– We have to save wood. During the day, there is no need for wood and we cannot chop it at night.
He left the fireplace and placed a few glasses of water on the table, which revealed that their supply of coffee had finished a while ago. Although they did not complain about the vast changes in their lives, I felt an inexplicable tension and fear that took hold of me. The doctor had given them an examination and noticed that Elias had severe health problems such as a large purple bruise on his chest, high blood pressure, and low blood glucose. While Mary had stared at the floor silently, Elias simply told us that the bruise was because he had fallen over the cat. After the examination, neither Elias nor Mary wanted to know what our findings were.
When told that he had high blood pressure, Elias shrugged it off:
– It is fine; take blind Iva’s blood pressure, now go, and worry about your own. A long journey awaits you and the weather is good. It will be night soon, do not wait until then. There will always be blood pressure and someone must die from it.
He asked me with a wink:
– Isn’t that so, nurse?
I quickly left to find Iva who lived with her sister two houses away, but European Union observers instead stopped me. They yelled:
– Where are you going crazy woman? This is a war. One wrong step and we are gone.
I had gone back into the house not believing what I had done. All I wanted to do was find the blind woman. My knees were weakened so I sat down. When I looked up, two women entered the room holding hands. To my pleasant surprise, Iva was one of them. I promptly took her blood pressure and glucose measurements and while waiting for the results, I glanced around the kitchen. Some fixtures were out of place and the shelves were empty. The food bowls for a chicken and skinny cat had remained empty. From the car, I took out a warm blanket, medicine, vitamins, and some food. I returned to the car to get more bread rolls that we always needed. I asked the women if they needed anything, but they pretended not to hear me. Only one man from the village mumbled:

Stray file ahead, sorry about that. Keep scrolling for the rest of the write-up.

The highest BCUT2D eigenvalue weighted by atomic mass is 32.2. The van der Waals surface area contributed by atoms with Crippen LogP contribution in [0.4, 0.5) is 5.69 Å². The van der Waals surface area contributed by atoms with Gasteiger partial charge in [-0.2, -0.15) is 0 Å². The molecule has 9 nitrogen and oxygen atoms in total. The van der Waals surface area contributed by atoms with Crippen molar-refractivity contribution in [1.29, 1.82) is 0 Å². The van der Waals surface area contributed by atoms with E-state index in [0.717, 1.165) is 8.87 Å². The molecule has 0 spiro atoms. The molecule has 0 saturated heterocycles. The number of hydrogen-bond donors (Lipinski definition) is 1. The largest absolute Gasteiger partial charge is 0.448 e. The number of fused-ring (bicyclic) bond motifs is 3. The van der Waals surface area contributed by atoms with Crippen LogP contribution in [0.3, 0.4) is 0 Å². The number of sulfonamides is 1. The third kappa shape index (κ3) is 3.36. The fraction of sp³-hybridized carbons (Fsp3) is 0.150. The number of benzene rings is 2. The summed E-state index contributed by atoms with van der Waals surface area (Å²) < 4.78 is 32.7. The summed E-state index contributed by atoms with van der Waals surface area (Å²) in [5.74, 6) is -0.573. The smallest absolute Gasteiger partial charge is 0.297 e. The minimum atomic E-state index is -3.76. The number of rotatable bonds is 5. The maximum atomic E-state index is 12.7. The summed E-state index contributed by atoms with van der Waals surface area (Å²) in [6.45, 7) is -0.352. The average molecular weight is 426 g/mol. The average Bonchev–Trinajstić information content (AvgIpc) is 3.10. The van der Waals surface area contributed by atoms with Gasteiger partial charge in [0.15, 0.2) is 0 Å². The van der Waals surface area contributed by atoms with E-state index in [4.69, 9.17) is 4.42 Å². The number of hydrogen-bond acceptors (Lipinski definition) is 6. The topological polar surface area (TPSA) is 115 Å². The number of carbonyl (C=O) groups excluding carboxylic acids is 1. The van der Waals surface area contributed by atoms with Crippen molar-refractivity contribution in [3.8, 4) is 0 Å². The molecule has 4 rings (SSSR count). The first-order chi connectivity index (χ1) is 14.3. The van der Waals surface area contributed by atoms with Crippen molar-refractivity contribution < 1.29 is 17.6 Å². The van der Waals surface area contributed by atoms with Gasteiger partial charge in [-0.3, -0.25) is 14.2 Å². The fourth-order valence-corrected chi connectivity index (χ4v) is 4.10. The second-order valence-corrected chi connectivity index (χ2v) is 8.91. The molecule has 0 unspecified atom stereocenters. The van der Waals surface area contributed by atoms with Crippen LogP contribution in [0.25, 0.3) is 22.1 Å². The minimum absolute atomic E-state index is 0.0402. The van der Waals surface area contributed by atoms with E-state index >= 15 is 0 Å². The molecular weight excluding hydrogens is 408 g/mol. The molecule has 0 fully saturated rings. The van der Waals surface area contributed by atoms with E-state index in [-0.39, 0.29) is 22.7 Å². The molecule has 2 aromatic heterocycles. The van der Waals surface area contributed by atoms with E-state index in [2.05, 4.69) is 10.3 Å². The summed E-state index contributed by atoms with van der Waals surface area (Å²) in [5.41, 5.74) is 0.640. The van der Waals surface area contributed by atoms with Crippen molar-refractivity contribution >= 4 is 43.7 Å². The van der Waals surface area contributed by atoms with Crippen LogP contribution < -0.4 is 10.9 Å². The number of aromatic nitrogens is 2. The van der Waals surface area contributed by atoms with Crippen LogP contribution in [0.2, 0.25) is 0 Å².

– We don’t need anything. Just leave.
As we were leaving, he quietly added:
– Be careful and don’t come back anymore. We have everything we need. It is the most beautiful thing to die in your own home.
We did not speak on the way back but some anger and anxiety stayed with me. After a few days, we joined some translators on the field. I spoke with one of the translators whom I had met previously. He recounted the horrors of the war and mentioned that the Chetniks had killed our host, Elijah, on his doorstep. Suddenly, I was overwhelmed with the same fear and anxiety that I had lived through that day. Images flew like lightning, God, should we give up? I thought back to Mary’s lowered eyes, the bruise on Elijah’s chest, his foreboding message: be careful and do not come back. They knew.
MIRA TALAJA is a lecturer at the School of Health in Split. She obtained her bachelor’s degree in nursing from the School of Allied Health in Zagreb and her master’s in nursing from the University of Split School of Health Studies. At a health care facility in Split-Dalmatia county, she was an attending nurse. Striving to help children in need, she was the head nurse and a member of the Emergency Medical Corps Health and a coordinator of the Baby-Friendly Hospital Initiative program sponsored by UNICEF. In 2012, she was an active participant in the international 4th Croatian Congress of Schools and Universities of Medicine in Split.